The personnel director of textile firm Coats Viyella has called for redundancy laws to be clarified. Max Playfer wants to see an end to the conflict between a company’s obligations to the Stock Exchange and its legal duty to consult workers.
His demands come in the wake of a row with trade unions over Coats Viyella’s decision to tell the Stock Exchange of its plans to pull out of contract manufacturing and close four factories in the Midlands. Unions insist they should have been consulted first about the decision, which will see 3,000 jobs go.
But Playfer insisted the company had no choice. Under law, any employer with more than 20 staff has to inform them about possible redundancies. But Stock Exchange rules insist that market-sensitive information is announced to the markets first.
“Until the rules are clarified every company in that situation will be faced with the same dilemma,” Playfer said.
Des Farrell, clothing rep at the GMB general union, also wants to see the rules clarified – but with workers’ legal right to consultation put first. “Companies are hiding behind Stock Exchange regulations,” he said.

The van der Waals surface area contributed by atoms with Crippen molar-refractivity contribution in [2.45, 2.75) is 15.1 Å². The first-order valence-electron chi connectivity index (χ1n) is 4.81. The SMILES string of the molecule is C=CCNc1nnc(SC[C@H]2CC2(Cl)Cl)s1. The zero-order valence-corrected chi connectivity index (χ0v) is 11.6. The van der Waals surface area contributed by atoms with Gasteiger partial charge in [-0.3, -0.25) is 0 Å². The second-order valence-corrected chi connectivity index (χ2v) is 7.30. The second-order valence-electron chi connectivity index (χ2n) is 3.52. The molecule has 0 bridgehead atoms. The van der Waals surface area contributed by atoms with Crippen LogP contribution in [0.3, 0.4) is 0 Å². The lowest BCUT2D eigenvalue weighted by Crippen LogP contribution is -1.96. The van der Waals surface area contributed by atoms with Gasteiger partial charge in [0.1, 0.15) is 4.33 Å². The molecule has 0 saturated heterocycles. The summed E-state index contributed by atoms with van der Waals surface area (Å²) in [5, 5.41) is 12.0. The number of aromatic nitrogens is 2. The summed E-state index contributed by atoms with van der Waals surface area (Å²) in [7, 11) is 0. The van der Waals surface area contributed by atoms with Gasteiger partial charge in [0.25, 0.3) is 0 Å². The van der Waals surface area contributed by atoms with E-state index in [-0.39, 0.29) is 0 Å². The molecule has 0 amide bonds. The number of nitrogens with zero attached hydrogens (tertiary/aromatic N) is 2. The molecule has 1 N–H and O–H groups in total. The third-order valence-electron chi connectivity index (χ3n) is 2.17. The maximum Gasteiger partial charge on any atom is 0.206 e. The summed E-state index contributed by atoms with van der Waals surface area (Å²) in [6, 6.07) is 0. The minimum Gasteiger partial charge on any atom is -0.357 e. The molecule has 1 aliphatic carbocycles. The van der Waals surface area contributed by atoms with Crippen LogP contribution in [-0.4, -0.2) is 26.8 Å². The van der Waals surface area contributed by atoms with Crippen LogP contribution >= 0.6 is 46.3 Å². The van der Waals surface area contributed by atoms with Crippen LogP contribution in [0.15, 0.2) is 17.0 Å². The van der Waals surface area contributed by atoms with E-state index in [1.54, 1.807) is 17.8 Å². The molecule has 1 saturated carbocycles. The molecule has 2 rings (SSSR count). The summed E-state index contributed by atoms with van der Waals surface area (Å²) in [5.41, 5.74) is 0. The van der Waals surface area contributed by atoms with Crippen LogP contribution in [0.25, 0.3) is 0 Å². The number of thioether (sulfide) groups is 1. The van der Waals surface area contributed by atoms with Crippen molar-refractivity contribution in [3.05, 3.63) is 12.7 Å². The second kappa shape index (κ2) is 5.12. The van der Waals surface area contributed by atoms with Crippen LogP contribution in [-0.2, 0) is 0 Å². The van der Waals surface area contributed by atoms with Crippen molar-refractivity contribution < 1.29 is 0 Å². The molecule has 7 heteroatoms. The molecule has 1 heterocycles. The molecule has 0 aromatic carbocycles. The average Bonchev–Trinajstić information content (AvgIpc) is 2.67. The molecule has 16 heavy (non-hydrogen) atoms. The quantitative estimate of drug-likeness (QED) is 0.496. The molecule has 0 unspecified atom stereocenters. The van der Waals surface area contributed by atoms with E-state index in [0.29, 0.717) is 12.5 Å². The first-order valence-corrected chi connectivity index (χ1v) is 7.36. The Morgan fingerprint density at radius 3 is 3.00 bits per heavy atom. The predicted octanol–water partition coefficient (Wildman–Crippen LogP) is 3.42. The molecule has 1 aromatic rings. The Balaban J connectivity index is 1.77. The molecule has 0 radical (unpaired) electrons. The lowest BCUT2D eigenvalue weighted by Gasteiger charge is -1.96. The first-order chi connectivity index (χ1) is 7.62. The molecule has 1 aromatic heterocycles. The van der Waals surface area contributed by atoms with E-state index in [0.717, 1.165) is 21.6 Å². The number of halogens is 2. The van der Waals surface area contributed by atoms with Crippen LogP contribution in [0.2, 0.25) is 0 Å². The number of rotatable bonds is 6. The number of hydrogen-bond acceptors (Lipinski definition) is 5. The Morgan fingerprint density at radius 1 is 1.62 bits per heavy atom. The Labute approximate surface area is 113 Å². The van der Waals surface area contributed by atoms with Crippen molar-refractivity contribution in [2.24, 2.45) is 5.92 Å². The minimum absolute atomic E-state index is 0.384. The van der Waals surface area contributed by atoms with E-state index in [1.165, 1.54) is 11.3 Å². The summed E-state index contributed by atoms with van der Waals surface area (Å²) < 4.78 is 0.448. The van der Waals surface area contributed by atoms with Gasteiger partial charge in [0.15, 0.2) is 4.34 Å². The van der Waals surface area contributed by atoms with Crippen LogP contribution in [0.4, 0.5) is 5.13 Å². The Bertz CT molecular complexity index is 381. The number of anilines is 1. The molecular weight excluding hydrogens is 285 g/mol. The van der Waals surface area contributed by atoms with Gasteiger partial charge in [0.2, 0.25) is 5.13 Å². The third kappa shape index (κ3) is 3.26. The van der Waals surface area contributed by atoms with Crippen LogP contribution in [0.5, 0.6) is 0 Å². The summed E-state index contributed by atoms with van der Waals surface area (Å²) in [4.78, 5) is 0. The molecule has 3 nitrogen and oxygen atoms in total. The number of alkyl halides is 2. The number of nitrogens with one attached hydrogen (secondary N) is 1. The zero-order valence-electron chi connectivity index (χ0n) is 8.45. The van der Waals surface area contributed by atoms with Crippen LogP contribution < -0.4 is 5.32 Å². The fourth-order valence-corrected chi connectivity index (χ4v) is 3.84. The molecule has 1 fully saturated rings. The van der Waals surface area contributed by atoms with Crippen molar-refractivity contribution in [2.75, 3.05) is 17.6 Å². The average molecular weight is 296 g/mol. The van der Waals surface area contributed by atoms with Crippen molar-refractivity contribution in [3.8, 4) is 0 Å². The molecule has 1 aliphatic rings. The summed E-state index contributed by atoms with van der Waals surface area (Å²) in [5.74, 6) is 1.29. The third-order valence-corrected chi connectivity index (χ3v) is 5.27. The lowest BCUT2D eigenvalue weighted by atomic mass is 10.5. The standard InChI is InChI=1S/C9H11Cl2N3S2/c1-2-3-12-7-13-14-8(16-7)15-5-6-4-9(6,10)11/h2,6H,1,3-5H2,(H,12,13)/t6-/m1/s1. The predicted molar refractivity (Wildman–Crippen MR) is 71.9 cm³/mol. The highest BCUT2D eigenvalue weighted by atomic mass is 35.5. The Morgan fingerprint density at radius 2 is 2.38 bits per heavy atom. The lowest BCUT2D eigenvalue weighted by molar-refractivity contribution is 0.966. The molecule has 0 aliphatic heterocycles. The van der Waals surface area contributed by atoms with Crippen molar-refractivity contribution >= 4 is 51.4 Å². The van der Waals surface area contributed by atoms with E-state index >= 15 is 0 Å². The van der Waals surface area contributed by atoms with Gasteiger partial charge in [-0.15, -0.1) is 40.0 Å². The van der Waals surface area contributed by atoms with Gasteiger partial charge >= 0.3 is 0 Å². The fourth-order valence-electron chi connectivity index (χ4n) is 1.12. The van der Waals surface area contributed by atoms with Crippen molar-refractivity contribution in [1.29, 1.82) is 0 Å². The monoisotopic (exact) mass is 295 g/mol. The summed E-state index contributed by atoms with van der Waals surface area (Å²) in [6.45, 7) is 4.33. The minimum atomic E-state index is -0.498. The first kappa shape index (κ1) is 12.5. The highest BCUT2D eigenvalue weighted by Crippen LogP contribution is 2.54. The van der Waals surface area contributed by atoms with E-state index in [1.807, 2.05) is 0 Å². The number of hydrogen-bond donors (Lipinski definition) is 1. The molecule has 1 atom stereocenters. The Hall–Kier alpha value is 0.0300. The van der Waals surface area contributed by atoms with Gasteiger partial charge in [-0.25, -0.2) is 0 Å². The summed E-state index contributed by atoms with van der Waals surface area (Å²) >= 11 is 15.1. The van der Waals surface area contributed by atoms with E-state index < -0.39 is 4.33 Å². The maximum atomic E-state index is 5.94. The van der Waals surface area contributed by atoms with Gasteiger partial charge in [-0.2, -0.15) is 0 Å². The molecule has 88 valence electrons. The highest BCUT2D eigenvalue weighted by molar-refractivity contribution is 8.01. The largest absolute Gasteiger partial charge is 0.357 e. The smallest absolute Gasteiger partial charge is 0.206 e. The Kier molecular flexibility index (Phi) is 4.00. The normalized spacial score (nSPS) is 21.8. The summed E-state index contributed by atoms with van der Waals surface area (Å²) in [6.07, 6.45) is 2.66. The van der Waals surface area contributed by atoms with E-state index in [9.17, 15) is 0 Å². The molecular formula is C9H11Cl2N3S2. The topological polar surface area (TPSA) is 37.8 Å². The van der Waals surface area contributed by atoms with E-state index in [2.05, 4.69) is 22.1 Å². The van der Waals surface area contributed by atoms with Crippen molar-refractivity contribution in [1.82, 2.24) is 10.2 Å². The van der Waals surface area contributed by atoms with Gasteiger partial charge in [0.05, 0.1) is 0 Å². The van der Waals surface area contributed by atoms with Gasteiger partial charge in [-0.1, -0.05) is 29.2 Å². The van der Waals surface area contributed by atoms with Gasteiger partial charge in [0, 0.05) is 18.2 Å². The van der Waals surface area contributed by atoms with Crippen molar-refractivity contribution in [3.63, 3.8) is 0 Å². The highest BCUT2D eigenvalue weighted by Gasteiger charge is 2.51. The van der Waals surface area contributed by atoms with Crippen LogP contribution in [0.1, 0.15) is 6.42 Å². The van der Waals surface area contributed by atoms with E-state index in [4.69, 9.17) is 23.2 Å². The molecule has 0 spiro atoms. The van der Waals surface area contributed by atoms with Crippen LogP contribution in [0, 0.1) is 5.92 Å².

Playfer, whose job is likely to go, insisted that Coats Viyella was complying with its legal obligations. It announced its plans to the Stock Exchange at 7am on 6 September, told managers at 7.30 and spent the morning telling the workforce. In the afternoon it announced the factory closures.
It has also started consulting reps from the three unions involved – the GMB, knitwear union KFAT and the Transport and General Workers Union.
To make redundancies you must:
- Inform the DTI:- at least 90 days before they take effect if you employ more than 100 workers – at least 30 days if less than 100
- Consult with employees in good time – usually within 90 days of job losses taking effect
- Talks should include:- possibility of saving some jobs- criteria for deciding which jobs will go
- Failure to take these steps could result in an employment tribunal awarding 90 days’ pay to each worker affected by the redundancies
By Lucie Carrington